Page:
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Market profile asian

  2. 2. MISSION RESPONSIBLEMagazine Publishers of America (MPA) is dedicated to establishing diversity initiatives that promotea culture of inclusion within our own organization as well as the industry at large. We also believe thatsuch efforts may enhance the success of magazines and satisfaction among the readers they serve. To that end, we shape, analyze and develop a variety MARKET DEFINITIONS of sales tools to help advertising and marketing professionals understand changing markets and Asian-American: People who belong to at major trends affecting their clients/customers, least one of fifteen distinct ethnic groups and products and services. MPA’s Market Profiles offer national origins, including Bangladesh, Cambodian, Chinese, Filipino, Indian, Indonesian, an in-depth look at particular advertising categories Japanese, Korean, Laotians, Malaysian, and demographic groups of importance to Pakistanis, Sri Lankian, Taiwanese, Thai and advertisers, agencies and our members. Vietnamese. The term “Native Hawaiian and Other Pacific Islander” refers to people tracing This profile addresses the impact of Asian their ancestry to any of the original peoples of Americans, the fastest growing ethnic group in Hawaii, Guam, Samoa or other Pacific Islands. America. Overall, the Asian-American population Note: Throughout this report, the ethnic group grew 48% from 1990 to 2000 and currently makes up “Native Hawaiian and Pacific Islanders” data about 5% of the U.S. population. Since 2000, the are included only when specifically cited. Asian-American population has increased 9%, the Otherwise, the data is for the Asian-American highest growth rate of any ethnic group. The Asian- subgroups defined by the U.S. Census Bureau. American population, which currently exceeds 11 According to the 2000 Census, 10,242,998 million, is expected to more than triple to 34 million Americans self–identified as being of Asian in the next 50 years. descent, which represents 3.6% of the total population. An additional 1,655,830 persons Compiled by MPA’s Information Center and identified as being Asian in combination with one or more races, bringing the Asian- Research Department, this report synthesizes the American total for 2000 to 11,898,828 or most recent findings from dozens of sources. Our 4.2% of the total population. Native Hawaiian goal is to provide the most current information and and Other Pacific Islanders were reported as tools to help marketers considering these diverse being 0.3%, or 874,000. This number included targets. Other profiles in this series include African- 399,000 people (0.1%) who self-identified as American/Black, Hispanic/ Latino and Teen. only Pacific Islander, and 476,000 people, or 0.2%, who self-identified as Native Hawaiian To access additional copies of this and other market and Other Pacific Islander as well as one or profiles, visit more other races. For further detail on content, please e-mail Source: U.S. Census, 2000 2
  3. 3. TABLE OF CONTENTS Snapshot of the Asian-American Market 4 Market Segmentation 5 Population and Growth Trends by Country of Origin 6 Areas of Geographic Concentration by U.S. Region 7 Areas of Geographic Concentration by DMA 8 Language Preference 9 Asian-American Consumer Profile 10 Asian-American Youth Market 11 Asian-American Magazine Readers 12 Reaching Asian Americans with Magazines 13 Advertising to the Asian-American Market 14 Top Advertisers to Asian Americans 15 Top Asian-American Advertising Agencies 16 Summary 17Magazine Publishers of America810 Seventh Avenue, 24th FloorNew York, NY 10019212.872.3700Asian-American Market Profile© Copyright 2004 Magazine Publishers of America 3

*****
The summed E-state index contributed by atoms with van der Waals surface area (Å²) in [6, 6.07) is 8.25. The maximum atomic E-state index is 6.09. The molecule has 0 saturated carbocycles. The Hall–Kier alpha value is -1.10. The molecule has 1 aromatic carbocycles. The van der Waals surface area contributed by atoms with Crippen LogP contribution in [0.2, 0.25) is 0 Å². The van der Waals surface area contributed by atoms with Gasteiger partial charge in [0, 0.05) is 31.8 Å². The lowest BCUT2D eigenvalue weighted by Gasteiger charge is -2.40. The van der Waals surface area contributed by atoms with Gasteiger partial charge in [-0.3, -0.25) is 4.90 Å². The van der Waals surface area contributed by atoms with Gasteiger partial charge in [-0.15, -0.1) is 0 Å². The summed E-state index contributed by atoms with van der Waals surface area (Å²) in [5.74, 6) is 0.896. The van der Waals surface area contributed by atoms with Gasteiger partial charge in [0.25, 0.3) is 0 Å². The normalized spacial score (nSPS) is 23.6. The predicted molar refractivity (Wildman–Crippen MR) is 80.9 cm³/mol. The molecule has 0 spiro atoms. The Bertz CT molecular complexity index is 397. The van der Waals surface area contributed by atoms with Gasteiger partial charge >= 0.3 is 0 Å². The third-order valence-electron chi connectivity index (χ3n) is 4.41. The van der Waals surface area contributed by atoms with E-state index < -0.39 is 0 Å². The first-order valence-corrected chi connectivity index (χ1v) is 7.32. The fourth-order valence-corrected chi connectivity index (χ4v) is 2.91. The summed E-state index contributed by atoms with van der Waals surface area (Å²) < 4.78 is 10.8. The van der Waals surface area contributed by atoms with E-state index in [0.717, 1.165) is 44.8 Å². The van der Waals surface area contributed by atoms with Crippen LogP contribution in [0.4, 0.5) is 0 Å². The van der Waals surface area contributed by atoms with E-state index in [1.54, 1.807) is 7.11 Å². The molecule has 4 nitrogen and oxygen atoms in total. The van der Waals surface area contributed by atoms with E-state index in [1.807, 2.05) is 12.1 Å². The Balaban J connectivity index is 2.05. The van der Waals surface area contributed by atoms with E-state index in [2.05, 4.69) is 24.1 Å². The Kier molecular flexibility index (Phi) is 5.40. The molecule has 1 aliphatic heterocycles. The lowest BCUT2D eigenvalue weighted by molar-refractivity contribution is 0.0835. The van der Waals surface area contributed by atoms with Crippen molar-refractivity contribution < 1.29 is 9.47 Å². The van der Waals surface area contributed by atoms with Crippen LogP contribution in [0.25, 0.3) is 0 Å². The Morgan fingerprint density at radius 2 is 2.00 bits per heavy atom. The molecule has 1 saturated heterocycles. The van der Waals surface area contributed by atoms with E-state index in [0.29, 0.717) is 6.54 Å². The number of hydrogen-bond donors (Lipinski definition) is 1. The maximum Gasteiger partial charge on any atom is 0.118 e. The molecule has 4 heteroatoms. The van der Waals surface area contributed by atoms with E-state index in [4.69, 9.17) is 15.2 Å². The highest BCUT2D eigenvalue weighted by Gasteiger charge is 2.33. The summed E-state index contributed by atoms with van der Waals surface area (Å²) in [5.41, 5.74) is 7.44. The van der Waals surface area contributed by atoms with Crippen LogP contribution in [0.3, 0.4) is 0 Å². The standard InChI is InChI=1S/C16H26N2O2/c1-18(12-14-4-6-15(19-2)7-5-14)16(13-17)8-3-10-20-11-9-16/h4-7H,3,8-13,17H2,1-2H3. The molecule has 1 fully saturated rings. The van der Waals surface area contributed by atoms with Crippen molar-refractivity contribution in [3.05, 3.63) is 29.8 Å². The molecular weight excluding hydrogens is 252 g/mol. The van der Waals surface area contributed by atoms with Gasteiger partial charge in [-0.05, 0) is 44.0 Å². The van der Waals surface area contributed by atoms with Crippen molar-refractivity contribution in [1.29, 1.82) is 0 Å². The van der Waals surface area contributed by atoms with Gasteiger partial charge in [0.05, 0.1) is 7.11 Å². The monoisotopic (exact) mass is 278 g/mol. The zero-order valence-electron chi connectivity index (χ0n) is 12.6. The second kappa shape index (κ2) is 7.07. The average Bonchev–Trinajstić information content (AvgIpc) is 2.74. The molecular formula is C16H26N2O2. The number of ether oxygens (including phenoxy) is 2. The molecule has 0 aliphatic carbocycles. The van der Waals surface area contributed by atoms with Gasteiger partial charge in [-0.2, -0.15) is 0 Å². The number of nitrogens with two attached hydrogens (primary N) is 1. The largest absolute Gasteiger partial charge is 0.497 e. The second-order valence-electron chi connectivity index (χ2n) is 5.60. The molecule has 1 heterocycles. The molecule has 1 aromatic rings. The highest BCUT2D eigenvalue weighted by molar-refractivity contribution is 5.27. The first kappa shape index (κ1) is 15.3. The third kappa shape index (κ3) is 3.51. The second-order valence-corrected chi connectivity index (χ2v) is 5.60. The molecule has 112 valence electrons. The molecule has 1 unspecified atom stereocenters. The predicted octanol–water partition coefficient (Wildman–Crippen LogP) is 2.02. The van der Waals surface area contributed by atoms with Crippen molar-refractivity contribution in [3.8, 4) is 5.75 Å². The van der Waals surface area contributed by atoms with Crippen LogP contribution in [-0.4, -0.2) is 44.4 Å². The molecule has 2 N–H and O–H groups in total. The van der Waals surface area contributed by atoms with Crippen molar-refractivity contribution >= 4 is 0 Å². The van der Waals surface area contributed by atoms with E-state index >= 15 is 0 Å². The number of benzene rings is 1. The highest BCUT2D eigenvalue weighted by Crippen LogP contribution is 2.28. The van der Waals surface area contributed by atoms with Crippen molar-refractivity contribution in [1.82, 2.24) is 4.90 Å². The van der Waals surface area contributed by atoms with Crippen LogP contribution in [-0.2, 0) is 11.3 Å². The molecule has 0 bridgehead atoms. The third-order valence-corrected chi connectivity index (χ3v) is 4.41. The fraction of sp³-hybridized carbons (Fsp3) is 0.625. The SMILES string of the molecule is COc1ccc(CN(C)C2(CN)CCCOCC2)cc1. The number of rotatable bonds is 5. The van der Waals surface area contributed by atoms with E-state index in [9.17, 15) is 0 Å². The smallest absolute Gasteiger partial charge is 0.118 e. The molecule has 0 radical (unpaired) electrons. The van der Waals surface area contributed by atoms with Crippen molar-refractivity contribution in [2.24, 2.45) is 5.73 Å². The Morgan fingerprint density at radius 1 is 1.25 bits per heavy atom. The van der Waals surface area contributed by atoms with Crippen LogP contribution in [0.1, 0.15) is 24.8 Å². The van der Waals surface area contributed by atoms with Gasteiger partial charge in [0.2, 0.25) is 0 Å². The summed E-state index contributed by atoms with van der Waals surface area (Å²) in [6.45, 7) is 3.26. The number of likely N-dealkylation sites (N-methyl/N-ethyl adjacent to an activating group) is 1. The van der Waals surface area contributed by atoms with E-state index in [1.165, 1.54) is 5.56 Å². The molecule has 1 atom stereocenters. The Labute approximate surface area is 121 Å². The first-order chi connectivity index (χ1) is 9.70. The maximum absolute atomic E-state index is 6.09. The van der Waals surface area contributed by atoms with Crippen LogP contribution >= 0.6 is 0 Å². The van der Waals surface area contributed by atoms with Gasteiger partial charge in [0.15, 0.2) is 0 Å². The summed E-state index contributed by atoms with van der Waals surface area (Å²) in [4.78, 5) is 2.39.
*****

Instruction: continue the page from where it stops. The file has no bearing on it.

4. 4. SNAPSHOT OF THE ASIAN-AMERICAN MARKETAsian-American influences greatly impact mainstream U.S. culture today. Trends such as yoga, fengshui and Asian fusion cuisine are only a few examples. Music, literature, fashion and home decorationalso reflect the cultural influence. Asian Americans are the fastest growing ethnic MARKET OPPORTUNITIES group in America. Overall, the Asian-American population grew 48% from 1990 to 2000, more Younger than the average U.S. population than four times the growth rate of the U.S. — 31.6 versus 35.3 years old. population. According to projections from 44% of Asian Americans have a MapInfo Corporation, over the next five years, the bachelor’s degree or higher versus 25% of number of Asian Americans will grow by 27% to U.S. population. 14 million, a rate far faster than the population as a whole. The median household income is higher than the U.S. average — $52,018 versus $43,318. With nearly $254 billion in annual buying power, Asian Americans are a powerful force in the U.S. MARKET CHALLENGES consumer market. Over the past decade, their spending power has increased 125%, from $118 Asian Americans are the most diverse billion in 1990 to $253 billion in 2001. Over the ethnic group in the United States today, same time period, the buying power for the U.S. as with the influence of more than fifteen a whole increased by only 71%. Projections from different cultures. the Selig Center for Economic Growth indicate The wide range of languages spoken that Asian-American spending power will reach includes Cantonese, Hawaiian, Hindi, $528 billion by 2009, an increase of nearly 347% Japanese, Korean, Mandarin, Tagalog, since 1990. Urdu and Vietnamese. Limited market research on this demographic exists, especially when analyzing various subgroups by country of origin. Source: American Demographics, November 2002, U.S. Census Bureau 2003, Selig Center, First Quarter 2004 4